The McCormick and Baxter Superfund Site is located on the Willamette River in Portland, Oregon and has PAH contaminated soils and sediments from historical creosote operations. As part of an Oregon Department of Environmental Quality (ODEQ) ten year study to assess the effectiveness of the sediment cap, passive sampling devices from Kim Anderson’s lab were deployed by U.S. EPA Region 10 divers in both sediment and water at the site. Included in this study was a newly designed passive sampling sediment probe which allowed for deployment in the rocky armoring of the sediment cap. Based on data from this study, the ODEQ reported that the sediment cap appears to be effective in meeting its remedial objectives. The full results of the study, used to inform ODEQ regulatory decision making, is available here (https://semspub.epa.gov/work/10/100031136.pdf), beginning on page 20.
[The post is adapted from a story in the October 2014 issue of NIEHS Environmental Factor – written by Sara Mishamandani, research and communication specialist for MDB Inc., a contractor for the NIEHS Superfund Research Program and Division of Extramural Research and Training]
A tool to educate K-8 students about mercury in the environment and its effects on human health is now online, thanks to a collaboration between the NIEHS Superfund Research Program (SRP) at Oregon State University (OSU), the U.S. Environmental Protection Agency (EPA), and the London School in Cottage Grove, Oregon.
The cooperative project was the first pilot for the Partners in Technical Assistance Program (PTAP), launched with the London School, located near the Black Butte Mine Superfund site in rural Cottage Grove, about 70 miles south of the university. The EPA Office of Superfund Remediation and Technology Innovation initiated the technical assistanceprogram in 2013 to help communities affected by Superfund sites understand technical information and to enable meaningful community involvement in the Superfund decision-making process.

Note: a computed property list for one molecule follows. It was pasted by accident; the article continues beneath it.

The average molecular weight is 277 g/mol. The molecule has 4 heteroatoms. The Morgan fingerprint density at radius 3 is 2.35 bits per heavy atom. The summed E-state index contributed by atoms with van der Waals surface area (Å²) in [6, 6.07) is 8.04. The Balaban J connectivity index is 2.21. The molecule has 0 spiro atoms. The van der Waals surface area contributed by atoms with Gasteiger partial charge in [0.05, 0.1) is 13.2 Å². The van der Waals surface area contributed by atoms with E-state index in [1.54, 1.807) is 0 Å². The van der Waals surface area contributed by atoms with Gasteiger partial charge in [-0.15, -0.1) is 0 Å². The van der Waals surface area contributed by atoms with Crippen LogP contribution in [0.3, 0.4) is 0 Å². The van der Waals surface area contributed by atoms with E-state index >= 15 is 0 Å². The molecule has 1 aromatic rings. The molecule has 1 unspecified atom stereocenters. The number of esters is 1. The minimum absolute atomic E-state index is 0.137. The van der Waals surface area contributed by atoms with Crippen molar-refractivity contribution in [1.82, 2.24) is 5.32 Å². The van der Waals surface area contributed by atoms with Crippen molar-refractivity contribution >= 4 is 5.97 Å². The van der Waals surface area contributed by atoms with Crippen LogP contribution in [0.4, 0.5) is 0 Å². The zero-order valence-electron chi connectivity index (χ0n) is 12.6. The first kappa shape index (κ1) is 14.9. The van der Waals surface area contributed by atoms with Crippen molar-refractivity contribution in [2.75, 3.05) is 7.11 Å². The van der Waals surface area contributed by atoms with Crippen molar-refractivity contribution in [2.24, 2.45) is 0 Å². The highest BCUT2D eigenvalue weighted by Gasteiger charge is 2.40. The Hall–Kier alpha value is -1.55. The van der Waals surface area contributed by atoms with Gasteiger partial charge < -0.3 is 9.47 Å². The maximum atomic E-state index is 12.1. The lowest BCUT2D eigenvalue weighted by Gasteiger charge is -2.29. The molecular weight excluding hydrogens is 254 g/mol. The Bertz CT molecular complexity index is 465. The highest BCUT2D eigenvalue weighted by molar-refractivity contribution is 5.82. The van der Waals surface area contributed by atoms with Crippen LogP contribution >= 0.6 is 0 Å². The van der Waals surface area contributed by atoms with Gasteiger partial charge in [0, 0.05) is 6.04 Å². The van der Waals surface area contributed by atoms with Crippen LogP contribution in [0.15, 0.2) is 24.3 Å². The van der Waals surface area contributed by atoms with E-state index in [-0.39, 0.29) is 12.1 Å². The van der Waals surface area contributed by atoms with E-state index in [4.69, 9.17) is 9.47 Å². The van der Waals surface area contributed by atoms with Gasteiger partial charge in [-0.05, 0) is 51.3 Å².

During a Black Butte Mine community information session, London School principal Laurie Briggs requested that EPA create materials to teach students about the nearby abandoned mine, where mercury and other contamination from mine waste affect creeks that flow into the nearby Cottage Grove Lake and the Coast Fork Willamette River. Listen to Laurie share about the project.
Putting environmental health into context
The educational package Mercury, the Community, and Me is available online as modules for K-8 teachers. The activities help connect students to the environment by defining environmental health, providing an overview of mercury and how it enters the environment and the food chain, and delivering information about mercury and human health. The resources include background information, presentations, worksheets, videos, games, and team assignments.
Two videos are also part of the curriculum. One provides more information about the Black Butte Mine Superfund site, including its historical background. The other introduces students to careers in science, highlighting scientists from the university and EPA. View the videos.
Fostering collaboration and engaging stakeholders
“EPA has a strong commitment to ensure that communities living near Superfund sites are informed and have opportunities to meaningfully engage in EPA actions to protect human health and the environment. This is a model educational project and partnership with OSU, London School, and EPA that brings together environmental health science, local history, and a Superfund site.”
~ Alanna Conley, EPA Region 10 Superfund Community Involvement Coordinator
“The excellent work done by the OSU SRP in collaboration with EPA and the London School in Cottage Grove demonstrates how the pilot PTAP can bring expertise and resources into communities near Superfund sites to meet technical assistance needs and enhance overall community restoration and cleanup.”
~ Melissa Dreyfus, lead for the EPA Headquarters PTAP Pilot
“The PTAP project provided a structure to build relationships with EPA Region 10 and impact a community living near a Superfund site. The final products also included contributions from our SRP trainees. We hope the educational resources are models for other schools and future partnerships.”
~ Naomi Hirsch, OSU SRP Research Translation Core coordinator